If you have additional time in the city after the Wurzburg Residenz, make your way to the north end of the town. There’s a large castle-like complex known as the Juliusspital, which was built in 1576 by Prince-Bishop Julius Echter. The buildings themselves are classic Rococo in their architectural style.
However, the real reason to visit is the Juliusspital winery (Weingut Juliusspital). Here you can sample the local Franconian wine and learn about the wine region. They offer a 1.5 hour tour as well.
Röntgen Memorial Site
Behind the Juliusspital, modern medicine changed forever. Visitors to Wurzburg can see the laboratory where Wilhelm Conrad Röntgen discovered X-rays and gave birth to modern diagnostic medicine.
Inside the university building is a small two-room museum to his work. Outside the building, a massive public sculpture symbolizes his achievement. For us, we found the much larger Med Museum in the town of Erlangen does a much better job of explaining the science and Röntgen’s achievement.
Where to Stay in Wurzburg
Wurzburg is a great stop either before or after your Romantic Road tour because it has many convenient hotels and inns, including a number of excellent hotels in Wurzburg’s old town. Here are our favorite Wurzburg accommodations:
Dorint Hotel Würzburg – We’ve stayed here on two different trips. The underground parking garage and convenient access to the ring road make this a dream when driving. It’s also close to the train station and the old town to explore on foot. The rooms are incredibly quiet and comfortable. There’s a pool and spa here, which we never seem to take time to use. (This hotel was formerly called the Novotel Wurzburg.)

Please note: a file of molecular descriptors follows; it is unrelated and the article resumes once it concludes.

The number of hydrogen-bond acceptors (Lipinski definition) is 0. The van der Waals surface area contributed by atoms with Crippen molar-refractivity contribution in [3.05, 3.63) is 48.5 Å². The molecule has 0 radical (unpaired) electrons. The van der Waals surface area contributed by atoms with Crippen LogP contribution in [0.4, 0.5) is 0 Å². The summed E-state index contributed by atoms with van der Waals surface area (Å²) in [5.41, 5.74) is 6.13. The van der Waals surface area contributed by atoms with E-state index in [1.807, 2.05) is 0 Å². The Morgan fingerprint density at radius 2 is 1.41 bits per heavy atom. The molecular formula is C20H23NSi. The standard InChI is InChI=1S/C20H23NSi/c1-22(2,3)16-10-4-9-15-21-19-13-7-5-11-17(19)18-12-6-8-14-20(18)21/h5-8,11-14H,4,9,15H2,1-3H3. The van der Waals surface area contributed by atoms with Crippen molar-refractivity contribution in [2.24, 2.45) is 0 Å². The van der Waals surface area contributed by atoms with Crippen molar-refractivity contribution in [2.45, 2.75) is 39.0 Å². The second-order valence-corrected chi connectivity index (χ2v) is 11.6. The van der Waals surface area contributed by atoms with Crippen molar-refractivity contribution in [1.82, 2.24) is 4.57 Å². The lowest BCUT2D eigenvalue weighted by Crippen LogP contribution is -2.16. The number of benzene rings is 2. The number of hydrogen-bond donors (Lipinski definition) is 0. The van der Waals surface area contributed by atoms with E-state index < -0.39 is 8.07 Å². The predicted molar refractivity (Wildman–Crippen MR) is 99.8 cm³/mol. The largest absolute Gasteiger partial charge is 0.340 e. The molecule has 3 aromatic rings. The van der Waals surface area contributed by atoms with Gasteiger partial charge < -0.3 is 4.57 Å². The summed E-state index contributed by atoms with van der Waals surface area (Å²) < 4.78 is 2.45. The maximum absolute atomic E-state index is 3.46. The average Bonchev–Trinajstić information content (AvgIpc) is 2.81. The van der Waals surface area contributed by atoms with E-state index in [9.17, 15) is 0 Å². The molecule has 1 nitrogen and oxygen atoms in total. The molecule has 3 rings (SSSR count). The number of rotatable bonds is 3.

The Hotel Würzburger Hof – This arty hotel is located across from the Juliusspital on the tram line. It’s perfectly located between the train station and the old town.
Best Western Premier Hotel Rebstock – Behind a Rococo façade, you’ll find one of the best hotels in the city. Top-notch service, an amazing breakfast, and one of the best restaurants in the city will make you feel right at home.
Where to Eat in Wurzburg
The Bratwurststand Knüpfing – In Wurzburg, there’s the Bratwurststand Knüpfing, and then there’s everything else. This snack kiosk in the lower market has decades of experience of providing the very best in German sausages. There’s no seating, so just grab your treat and eat at the stand-up tables. You can make a lunch of it here, but it’s more of a place to grab a snack on the go.
Burgerheart Wurzburg – Burgerheart is a regional chain in Germany serving hamburgers and BBQ (including vegetarian versions, which are quite good). This is the place to grab a burger and a side of Canadian fries with a sense of humor (they offer Fryan Adams, the Fryan Gosling, and the Fryan Reynolds). We’re big fans of The Chuck Norris burger.
The Restaurant Frankenstube – Located inside the Dorint Hotel Wurzburg hotel, this restaurant is surprisingly good. Focusing on the local Franconian cuisine, this is the place for meat and potatoes in large quantities. It’s delicious. The restaurant also offers different international-inspired dishes (Asian, Italian, etc.) as specials.
Dean & David – This outpost of the popular chain on the main Market Square is a great place to grab a salad or other healthy options in the land of heavy meats.
Wurzburg Visitor Information
Hours are March-October on Tuesday-Sunday 9:00am-18:00; closed Mondays. Closed November to mid-March. Only occasional tours in English, but ask and they should be able to accommodate. Website: Marienberg Fortress
The Wurzburg Royal Residenz
Hours are April-October from 9:00am-18:00 with guided tours in English at 11:00am, 15:00 and 16:30; November-March 10:00am-16:00 with guided tours in English at 11:00am and 15:00. Admission is €7.50 for adults. Website: Wurzburg Residenz
The Court Gardens in Wurzburg
Hours are daily until dusk (always closed at 20:00).
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Have you been to Wurzburg, Germany? What did you like most about the city?